According to Media Relations Manager Sabrina Jones, the park, which is about 30 minutes north of the Kentucky border in Spencer County, was actually able to maintain operations for much of the 2020 tourist season, albeit at reduced capacity.

“We were very lucky,” said Jones. “We were one of the few theme parks in the country that were allowed to open. And we worked very closely with the state health department and our local health department to make this possible. So, you know, we’ve been in this industry for 75 years and it was definitely a year of turning point, figuring out things, etc. But at the core, we focused on being a place where people get away from their everyday lives can live and just go there, have fun and make a few memories with their families. “

As for her predictions for the upcoming tourist season, Jones said all signs point to an excellent year for the park and its 2,200+ employees, especially as the park celebrates its 75th anniversary this summer.

“All we see is that people are ready to go out and have fun,” said Jones. “Since we’re primarily a summer destination, I think it’s the perfect time for people to come out. We’re primarily an outdoor attraction, and all we see is people excited to go out, travel, and be outside with their families. “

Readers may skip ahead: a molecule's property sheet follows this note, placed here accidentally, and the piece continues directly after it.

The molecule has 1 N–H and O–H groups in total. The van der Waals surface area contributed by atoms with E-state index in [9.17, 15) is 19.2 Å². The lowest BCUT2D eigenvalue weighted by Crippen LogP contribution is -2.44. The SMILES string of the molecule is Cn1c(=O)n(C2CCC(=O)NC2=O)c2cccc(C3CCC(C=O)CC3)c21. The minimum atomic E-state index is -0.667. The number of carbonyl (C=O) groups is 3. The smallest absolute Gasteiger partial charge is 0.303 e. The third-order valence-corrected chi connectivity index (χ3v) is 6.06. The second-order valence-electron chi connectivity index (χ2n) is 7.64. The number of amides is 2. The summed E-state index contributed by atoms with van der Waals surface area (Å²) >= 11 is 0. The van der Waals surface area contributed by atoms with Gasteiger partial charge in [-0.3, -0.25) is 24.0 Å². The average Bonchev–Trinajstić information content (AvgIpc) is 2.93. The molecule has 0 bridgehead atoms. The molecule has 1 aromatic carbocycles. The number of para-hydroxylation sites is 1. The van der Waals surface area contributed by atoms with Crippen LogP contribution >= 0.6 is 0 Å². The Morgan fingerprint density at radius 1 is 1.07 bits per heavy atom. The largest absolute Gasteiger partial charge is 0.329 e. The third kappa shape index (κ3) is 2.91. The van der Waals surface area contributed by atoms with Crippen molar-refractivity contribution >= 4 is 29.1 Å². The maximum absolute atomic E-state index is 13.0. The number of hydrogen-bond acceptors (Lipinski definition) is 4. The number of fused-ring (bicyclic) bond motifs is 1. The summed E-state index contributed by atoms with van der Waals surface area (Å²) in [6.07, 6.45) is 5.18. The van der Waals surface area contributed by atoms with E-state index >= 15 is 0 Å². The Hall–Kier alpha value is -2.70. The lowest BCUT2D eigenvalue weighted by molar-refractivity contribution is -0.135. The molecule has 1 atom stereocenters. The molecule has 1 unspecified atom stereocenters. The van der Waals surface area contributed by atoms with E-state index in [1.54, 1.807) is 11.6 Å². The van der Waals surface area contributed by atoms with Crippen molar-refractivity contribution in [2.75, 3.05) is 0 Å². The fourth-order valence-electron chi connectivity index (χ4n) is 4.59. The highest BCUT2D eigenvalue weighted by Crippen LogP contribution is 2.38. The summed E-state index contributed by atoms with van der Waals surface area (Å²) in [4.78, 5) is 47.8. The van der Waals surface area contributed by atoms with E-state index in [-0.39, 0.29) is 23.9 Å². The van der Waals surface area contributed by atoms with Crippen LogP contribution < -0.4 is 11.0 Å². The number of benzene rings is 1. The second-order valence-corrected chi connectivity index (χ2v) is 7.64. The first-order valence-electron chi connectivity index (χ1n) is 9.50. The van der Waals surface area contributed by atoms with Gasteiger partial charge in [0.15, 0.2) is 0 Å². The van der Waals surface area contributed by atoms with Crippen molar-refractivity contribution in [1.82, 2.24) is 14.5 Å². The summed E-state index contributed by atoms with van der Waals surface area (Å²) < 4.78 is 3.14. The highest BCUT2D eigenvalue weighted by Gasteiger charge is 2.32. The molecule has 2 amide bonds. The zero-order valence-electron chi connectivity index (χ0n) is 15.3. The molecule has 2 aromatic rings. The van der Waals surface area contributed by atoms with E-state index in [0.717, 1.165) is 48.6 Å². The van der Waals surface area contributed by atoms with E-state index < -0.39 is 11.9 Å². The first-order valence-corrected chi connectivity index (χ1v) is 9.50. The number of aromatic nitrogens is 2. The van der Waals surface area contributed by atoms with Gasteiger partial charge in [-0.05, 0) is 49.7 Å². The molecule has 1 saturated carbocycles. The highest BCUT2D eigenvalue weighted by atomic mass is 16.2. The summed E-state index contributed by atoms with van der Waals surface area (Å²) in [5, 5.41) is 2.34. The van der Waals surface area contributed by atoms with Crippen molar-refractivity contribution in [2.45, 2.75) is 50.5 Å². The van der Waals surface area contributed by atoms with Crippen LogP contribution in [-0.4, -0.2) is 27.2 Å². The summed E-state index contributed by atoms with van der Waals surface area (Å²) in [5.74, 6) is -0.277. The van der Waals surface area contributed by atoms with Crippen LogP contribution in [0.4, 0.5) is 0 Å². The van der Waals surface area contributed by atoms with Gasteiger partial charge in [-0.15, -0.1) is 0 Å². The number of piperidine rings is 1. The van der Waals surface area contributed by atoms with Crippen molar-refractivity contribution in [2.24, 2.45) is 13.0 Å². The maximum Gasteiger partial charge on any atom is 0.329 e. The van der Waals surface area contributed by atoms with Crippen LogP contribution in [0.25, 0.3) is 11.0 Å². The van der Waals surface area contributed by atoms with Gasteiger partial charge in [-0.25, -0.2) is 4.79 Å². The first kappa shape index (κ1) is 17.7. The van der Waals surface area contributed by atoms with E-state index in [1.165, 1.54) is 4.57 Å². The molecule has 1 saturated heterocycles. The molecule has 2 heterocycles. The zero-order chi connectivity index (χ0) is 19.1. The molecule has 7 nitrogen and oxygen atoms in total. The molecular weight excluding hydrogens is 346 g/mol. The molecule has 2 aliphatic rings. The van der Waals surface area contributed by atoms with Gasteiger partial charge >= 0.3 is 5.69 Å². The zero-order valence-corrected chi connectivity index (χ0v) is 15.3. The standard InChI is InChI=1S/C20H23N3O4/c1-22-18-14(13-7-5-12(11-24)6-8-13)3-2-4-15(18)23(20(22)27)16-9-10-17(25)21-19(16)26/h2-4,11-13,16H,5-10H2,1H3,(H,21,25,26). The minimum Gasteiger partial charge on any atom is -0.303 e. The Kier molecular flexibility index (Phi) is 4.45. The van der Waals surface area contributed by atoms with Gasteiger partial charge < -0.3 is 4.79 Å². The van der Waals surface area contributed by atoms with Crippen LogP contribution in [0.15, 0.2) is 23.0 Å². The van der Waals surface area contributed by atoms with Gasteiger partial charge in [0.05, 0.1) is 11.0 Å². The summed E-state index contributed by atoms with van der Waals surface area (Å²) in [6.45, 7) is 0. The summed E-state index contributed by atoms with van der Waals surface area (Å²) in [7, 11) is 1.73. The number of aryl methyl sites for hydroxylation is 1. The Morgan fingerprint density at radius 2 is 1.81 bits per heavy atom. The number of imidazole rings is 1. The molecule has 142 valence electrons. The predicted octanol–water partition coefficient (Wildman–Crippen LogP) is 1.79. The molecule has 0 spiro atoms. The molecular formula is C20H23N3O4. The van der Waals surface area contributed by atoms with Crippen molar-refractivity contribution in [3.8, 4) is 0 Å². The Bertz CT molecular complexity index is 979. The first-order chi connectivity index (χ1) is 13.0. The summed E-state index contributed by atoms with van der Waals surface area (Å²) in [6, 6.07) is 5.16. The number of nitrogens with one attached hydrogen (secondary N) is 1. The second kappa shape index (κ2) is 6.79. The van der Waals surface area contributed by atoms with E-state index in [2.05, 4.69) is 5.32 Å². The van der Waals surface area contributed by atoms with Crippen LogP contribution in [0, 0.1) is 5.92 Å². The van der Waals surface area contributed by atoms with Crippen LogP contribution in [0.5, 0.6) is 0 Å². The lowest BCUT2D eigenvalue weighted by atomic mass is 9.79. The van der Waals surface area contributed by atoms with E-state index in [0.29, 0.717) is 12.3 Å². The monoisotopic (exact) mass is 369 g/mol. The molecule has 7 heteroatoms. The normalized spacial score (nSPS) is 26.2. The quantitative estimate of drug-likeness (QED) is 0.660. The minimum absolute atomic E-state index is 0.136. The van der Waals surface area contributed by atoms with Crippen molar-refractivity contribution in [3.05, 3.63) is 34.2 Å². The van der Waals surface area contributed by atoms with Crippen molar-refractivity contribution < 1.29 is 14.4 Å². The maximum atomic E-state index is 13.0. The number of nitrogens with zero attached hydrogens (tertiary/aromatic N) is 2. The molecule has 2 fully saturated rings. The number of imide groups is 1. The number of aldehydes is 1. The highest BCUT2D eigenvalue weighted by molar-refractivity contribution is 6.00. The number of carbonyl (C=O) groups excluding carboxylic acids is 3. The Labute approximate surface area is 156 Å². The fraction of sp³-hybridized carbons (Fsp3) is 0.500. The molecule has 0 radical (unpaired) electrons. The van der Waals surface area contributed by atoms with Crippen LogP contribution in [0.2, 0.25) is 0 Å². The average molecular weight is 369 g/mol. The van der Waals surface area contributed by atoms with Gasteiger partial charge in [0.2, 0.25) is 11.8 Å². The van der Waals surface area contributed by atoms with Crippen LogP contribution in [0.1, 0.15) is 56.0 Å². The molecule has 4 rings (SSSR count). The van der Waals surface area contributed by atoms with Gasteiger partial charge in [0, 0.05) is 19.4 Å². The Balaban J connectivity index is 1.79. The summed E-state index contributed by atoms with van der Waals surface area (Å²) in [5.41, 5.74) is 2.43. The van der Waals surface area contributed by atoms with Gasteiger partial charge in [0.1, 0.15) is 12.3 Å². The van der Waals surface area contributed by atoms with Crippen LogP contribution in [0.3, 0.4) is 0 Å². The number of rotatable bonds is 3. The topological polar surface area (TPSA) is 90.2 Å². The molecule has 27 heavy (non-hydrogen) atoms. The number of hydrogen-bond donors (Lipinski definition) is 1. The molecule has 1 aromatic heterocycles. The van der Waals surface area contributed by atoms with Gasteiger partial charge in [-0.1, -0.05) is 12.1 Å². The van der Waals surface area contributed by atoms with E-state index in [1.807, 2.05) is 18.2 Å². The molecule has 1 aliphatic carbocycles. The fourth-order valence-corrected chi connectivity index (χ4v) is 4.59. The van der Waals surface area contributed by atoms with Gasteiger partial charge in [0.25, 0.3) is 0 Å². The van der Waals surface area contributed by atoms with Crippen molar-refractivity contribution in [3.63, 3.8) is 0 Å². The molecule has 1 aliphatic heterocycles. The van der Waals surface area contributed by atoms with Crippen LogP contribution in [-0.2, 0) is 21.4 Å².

For the employees at Oliver Winery & Vineyards, a popular tourist destination in Bloomington, Monroe County, the business was able to scale back the winery significantly during the arrival of COVID-19 in 2020, but it was able to stay open and serve customers for most of the past year.

“Last year I think we opened for shopping again in May, and then we got some kind of tasting experience, kind of wine experience, back into play in June,” said Sarah Anderson, Marketing Director for Oliver Winery & Vineyards. “So we have been offering a reserved flight experience for about last year, where we take guests through a range of wines and also tell them about the history of the winery and the story behind all the wines they are tasting again. And we were lucky I think and very happy with the way it was received. People seem to really, really enjoy the experience. “

And, according to Anderson, the winery’s business is booming this spring, aided by the easing of COVID-19 restrictions and the widespread availability of vaccines.

“We have been seeing sold out flights on nice weekends for some time now, especially on the weekends. That was great, ”said Anderson of the change. “And of course, our hospitality crew, I mean, they love to see and see all of our customers. So it was very refreshing and really wonderful to see guests come back. And as things slowly open up again and get closer to normal – whatever is normal – we enjoy more and more every day seeing people’s faces and watching them experience these great moments with their families and friends . “

However, she noted that it will likely be some time before the winery can get back to something similar to its pre-COVID-19 business model, given that the winery’s tasting room alone has historically seen around 200,000 visitors a year.

“It took us a while to get to where we are now,” said Anderson. “So we will need a little time to get closer to our previous location.”